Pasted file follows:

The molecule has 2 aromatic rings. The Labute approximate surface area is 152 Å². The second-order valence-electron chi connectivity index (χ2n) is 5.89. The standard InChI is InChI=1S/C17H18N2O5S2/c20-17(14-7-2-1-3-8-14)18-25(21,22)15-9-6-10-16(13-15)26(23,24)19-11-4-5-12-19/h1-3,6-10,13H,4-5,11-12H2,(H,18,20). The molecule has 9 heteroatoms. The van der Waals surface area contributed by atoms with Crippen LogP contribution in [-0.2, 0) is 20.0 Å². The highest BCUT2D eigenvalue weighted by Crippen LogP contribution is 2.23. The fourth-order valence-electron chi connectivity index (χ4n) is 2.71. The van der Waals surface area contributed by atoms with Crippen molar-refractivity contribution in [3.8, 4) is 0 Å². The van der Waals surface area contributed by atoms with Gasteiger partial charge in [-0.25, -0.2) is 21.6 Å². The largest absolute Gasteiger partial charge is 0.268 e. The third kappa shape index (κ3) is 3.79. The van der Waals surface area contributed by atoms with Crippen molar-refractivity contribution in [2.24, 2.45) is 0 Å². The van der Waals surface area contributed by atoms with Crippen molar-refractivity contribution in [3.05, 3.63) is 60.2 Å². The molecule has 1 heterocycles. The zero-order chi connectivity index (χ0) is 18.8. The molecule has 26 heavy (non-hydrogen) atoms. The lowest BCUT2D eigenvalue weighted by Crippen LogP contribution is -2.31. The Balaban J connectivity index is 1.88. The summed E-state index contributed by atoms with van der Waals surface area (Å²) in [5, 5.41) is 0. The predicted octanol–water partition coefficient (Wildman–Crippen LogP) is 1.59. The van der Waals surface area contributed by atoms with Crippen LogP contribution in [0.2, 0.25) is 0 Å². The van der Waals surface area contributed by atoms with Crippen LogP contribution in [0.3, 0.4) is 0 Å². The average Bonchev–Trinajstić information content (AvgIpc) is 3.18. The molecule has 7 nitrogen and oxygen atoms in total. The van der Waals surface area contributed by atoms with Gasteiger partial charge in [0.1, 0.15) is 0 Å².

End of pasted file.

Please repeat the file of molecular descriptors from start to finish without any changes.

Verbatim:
The molecule has 2 aromatic rings. The Labute approximate surface area is 152 Å². The second-order valence-electron chi connectivity index (χ2n) is 5.89. The standard InChI is InChI=1S/C17H18N2O5S2/c20-17(14-7-2-1-3-8-14)18-25(21,22)15-9-6-10-16(13-15)26(23,24)19-11-4-5-12-19/h1-3,6-10,13H,4-5,11-12H2,(H,18,20). The molecule has 9 heteroatoms. The van der Waals surface area contributed by atoms with Crippen LogP contribution in [-0.2, 0) is 20.0 Å². The highest BCUT2D eigenvalue weighted by Crippen LogP contribution is 2.23. The fourth-order valence-electron chi connectivity index (χ4n) is 2.71. The van der Waals surface area contributed by atoms with Crippen molar-refractivity contribution in [3.8, 4) is 0 Å². The van der Waals surface area contributed by atoms with Gasteiger partial charge in [-0.25, -0.2) is 21.6 Å². The largest absolute Gasteiger partial charge is 0.268 e. The third kappa shape index (κ3) is 3.79. The van der Waals surface area contributed by atoms with Crippen molar-refractivity contribution in [2.24, 2.45) is 0 Å². The van der Waals surface area contributed by atoms with Crippen molar-refractivity contribution in [3.05, 3.63) is 60.2 Å². The molecule has 1 heterocycles. The zero-order chi connectivity index (χ0) is 18.8. The molecule has 26 heavy (non-hydrogen) atoms. The lowest BCUT2D eigenvalue weighted by Crippen LogP contribution is -2.31. The Balaban J connectivity index is 1.88. The summed E-state index contributed by atoms with van der Waals surface area (Å²) in [5, 5.41) is 0. The predicted octanol–water partition coefficient (Wildman–Crippen LogP) is 1.59. The van der Waals surface area contributed by atoms with Crippen LogP contribution in [0.2, 0.25) is 0 Å². The van der Waals surface area contributed by atoms with Crippen LogP contribution in [0.3, 0.4) is 0 Å². The average Bonchev–Trinajstić information content (AvgIpc) is 3.18. The molecule has 7 nitrogen and oxygen atoms in total. The van der Waals surface area contributed by atoms with Gasteiger partial charge in [0.1, 0.15) is 0 Å².